Redditors Take on Hedge Funds

Jonathan Pham, News Editor

Previously poor performing stocks such as GameStop (GME) became the battleground which saw the established Wall Street hedge funds facing off against a legion of Reddit fueled meme investors. Some Miramonte student investors were able to capitalize off of this event through their custodial brokerage accounts.

“I put $3,000 into GME when it was at $150 and sold when it hit $300 which doubled my money to $6,000. From there I rolled my money into other stocks which eventually brought me to a total of $60,000” senior Sam Safahi said.

GameStop is a video game and electronics retail company. With the growth of online marketplaces such as Amazon, retailers reliant on their physical stores, such as GameStop, struggle to keep their businesses alive. Because of this, many hedge funds targeted GameStop, betting that their value would go down. Hedge funds are financial partnerships that pool funds and use a variety of strategies to earn returns for their investors.

From Jan. 20 to Jan. 27, shares of GME saw an unprecedented 838 percent gain. From then, prices were volatile as traders encouraged each other to buy more and hold their shares until the stock finally plummeted 53.9% percent  on Feb. 2. 

However, the groundwork for the GameStop rally was established way earlier. In early December, GameStop reported a 30 percent decline in sales year over year and an operating loss of $63 million in the third quarter. GameStop shares dropped 20 percent following the news of their dying business. On Jan. 11 GameStop announced the addition of three new directors, Alan Attal, Ryan Cohen, and Jim Grube. This announcement generated hype on the stock market and meme-oriented internet forum on Reddit called r/WallStreetBets with a substantial number of traders buying GME stock and causing it to spike 50 percent on Jan. 13. 

The initial surge was followed by a big spike sparked by r/WallStreetBets lashing out at financial newsletter Citron Research and Wall Street hedge funds. “GME buyers at these levels are the suckers in this poker game,” Citron Research Tweeted on Jan. 19 in response to the initial 50 percent spike. Regulars of the r/WallStreetBets forum took this Tweet and other jabs at GameStop from Chief Executive Officer Andrew Left as a direct insult to them and other gamers. Thus, r/WallStreetBets encouraged all members of their forum to invest in GameStop and spread the message across the internet.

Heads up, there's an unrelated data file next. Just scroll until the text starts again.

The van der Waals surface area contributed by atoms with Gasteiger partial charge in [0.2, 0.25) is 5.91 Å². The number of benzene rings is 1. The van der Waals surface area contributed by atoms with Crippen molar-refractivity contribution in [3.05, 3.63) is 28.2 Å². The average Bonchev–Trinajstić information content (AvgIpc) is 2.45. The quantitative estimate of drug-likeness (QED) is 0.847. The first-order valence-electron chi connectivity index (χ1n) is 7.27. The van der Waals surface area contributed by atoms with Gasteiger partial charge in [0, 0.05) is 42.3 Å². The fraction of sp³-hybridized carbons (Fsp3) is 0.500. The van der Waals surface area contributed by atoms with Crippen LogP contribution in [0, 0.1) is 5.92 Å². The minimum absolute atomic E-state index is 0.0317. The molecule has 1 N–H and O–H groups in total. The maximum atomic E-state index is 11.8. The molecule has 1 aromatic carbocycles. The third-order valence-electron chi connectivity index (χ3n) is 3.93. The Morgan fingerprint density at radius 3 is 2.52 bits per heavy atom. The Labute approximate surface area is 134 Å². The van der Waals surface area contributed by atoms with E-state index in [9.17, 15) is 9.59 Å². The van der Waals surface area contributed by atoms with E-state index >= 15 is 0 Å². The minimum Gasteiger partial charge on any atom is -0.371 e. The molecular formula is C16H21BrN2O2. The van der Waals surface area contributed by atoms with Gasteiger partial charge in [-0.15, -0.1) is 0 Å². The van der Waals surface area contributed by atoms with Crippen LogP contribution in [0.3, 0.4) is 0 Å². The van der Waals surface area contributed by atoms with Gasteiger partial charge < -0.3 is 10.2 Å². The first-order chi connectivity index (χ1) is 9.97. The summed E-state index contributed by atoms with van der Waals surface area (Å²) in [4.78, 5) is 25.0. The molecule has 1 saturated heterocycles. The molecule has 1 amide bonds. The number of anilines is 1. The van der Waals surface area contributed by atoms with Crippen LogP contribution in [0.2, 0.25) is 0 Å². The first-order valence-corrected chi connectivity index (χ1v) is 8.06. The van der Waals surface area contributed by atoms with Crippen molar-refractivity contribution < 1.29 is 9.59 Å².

“I joined r/WallStreetBets well before this all happened. I was a pioneer. The whole situation seemed crazy. I bought GME at $38 and went on to make a $680 profit in one day,” junior Anchul Schmidt said.

Leading up to the big spike, a number of hedge funds were actively short selling GME stock. Shorting is an investment and trading strategy that capitalizes on the decline of a given share. When short selling, an investor opens a position by borrowing shares of a stock or asset that they believe will decrease in value at a set future date. The investor then sells these borrowed shares at the present market price and hopes that the stock price will go down by the set future date so that they can buy the share at a lower price and return it to the issuer. Short sellers profit off of how much the stock price dropped within their given time frame. However, if the stock price of the shorted share rises, the investor must cover their position by buying back the share at a significantly higher price than they sold for.

In the case of GME, a short squeeze occurred due to the sheer volume of GME trades. A short squeeze happens when a stock or asset’s price jumps sharply, forcing many, if not all, of the short sellers to buy their shares at a higher price to prevent further losses. In buying the shares to cover their positions, the short sellers also add to a positive feedback loop, applying more upwards momentum to the stock they were previously shorting.

The GameStop rally caused the stock price to skyrocket, meaning that any investor or trader shorting GME lost enormous sums of money depending on how much they shorted the stock. The rally relieved hedge fund Melvin Capital of $6.75 billion. The internet was riled up. Hype behind GameStop grew as more and more traders got involved. The stock price climbed until brokerages such as Robinhood, TD Ameritrade, Charles Schwab, Webull, and ETrade halted GME trades among other volatile stocks.